The common believe amongst campesinos in Brazil was that it was not possible to be profitable in small plots of land. It was this believe that led many to copy the corporate agribusiness. However, they did not receive the same subsidies from the government, do not have the agribusiness’ economic power or machinery. Neither do they have the ability to degrade one area and move on to another like the agribusiness have. The more the MST learned about successional agroforestry, the more they realised that the yields in those systems could not be assessed in economical terms only. One of the most profitable members of the movement in the settlement revealed to Namaste that the difference he appreciated the most was not being profitable, it was the quality of time and the community bonds he began to have.
Namaste ended up selling his small property in the intentional community and buying another one adjacent to the CooperaFloresta project. The settlements that succeed in securing land through the agrarian reform receive plots that may vary from 1 to 10 hectares depending on the state they are in and on how dense or sparse the local population is. Such small size when compared to the agribusiness’ latifundios, along with values and believes inculcated by the corporate propaganda kept many still questioning the economical viability of this rural plots. The fact that successional agroforestry was highly productive but still labour intensive, also propped up questions about whether or not such system could be scaled up. When answering these questions Namaste usually says:
We’re all for big scale agriculture! But we need to revise what this ‘large scale is. … a settlement with 500 families producing in agroforestry systems is a large scale. The biggest large scale agroforestry system in Brazil today is in São Paulo with the CooperaFloresta. These are areas of small farmers, but when they come together they become a large scale.”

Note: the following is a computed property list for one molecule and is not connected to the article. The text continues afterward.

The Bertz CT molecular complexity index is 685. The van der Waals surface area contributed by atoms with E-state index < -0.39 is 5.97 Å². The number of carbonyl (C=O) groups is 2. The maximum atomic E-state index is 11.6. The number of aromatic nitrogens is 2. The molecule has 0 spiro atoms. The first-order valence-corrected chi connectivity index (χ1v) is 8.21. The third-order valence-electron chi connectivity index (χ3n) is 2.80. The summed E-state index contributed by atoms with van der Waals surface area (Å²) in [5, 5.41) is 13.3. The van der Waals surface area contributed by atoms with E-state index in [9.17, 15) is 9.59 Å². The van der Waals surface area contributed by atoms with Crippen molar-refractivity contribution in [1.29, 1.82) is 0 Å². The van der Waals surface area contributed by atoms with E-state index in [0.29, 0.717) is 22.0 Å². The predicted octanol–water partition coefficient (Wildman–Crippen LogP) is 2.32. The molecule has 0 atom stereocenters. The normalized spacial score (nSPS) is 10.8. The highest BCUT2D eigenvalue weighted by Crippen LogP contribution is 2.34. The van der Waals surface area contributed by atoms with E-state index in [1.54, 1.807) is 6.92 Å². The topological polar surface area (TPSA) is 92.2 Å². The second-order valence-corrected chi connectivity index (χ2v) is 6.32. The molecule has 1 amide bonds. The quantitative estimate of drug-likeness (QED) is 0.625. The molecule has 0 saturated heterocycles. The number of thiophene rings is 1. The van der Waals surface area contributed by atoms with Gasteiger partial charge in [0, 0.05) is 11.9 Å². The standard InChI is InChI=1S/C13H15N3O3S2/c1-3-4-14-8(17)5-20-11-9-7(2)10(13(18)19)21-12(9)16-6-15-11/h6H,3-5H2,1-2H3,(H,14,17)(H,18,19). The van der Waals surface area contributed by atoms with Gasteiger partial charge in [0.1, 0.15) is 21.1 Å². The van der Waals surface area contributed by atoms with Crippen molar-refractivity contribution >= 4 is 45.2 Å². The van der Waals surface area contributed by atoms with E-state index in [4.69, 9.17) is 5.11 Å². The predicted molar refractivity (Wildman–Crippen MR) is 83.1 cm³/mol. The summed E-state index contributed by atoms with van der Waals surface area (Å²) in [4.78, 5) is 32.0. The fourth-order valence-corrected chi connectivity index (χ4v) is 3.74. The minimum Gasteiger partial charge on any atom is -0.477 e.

In this cooperative model, Namaste explains that while part of each plot’s yields cater for the family’s needs, other parts can focus on the production and value adding of specialty crops and produce grown in successional agroforestry systems that are marketed through their cooperative. “The use of and development of new machinery, is important for us that are working with the agrarian reform”, Namaste explains. “Often times we work with areas that have been completely degraded by the agribusiness, so to have a small machine that will help prepare the soil, that will help in the management of the system is important”. Namaste also explains that “this model of small farmers organised in networks make much easier to buy and share tractors, trucks, tools as well as to market their produce in small farmers markets”.
Since 2011 Namaste have been working with 1000 families in 50 different settlements, mainly in the Southeast part of Brazil. Throughout this period we have seen significant results.
We’ve seen families that did not make a living from agriculture, that had to sell their labour in towns or other people’s farms, making a living from successional agroforestry.
In one of his final remarks about his involvement with the MST, Namaste says that
The MST has this great potential to bring people back to the rural areas.
Upcoming Agroforestry Courses
Forestry in Practice – With nearly 30 years of experience and literally thousands of farm plans under his belt, Darren J. Doherty comes to the Northern Rivers (NSW, Australia) to teach the course “Forestry in Practice“. The course equips farmers to holistically integrate trees in their landscapes and enterprises. Darren, who also works closely with livestock producers, has been an adamant promoter of tree integration for all farm enterprises. The course will run on the 9th and 10th of February, 2019, at the Holos Regenerative Design learning site in Brunswick Heads, Northern New South Wales.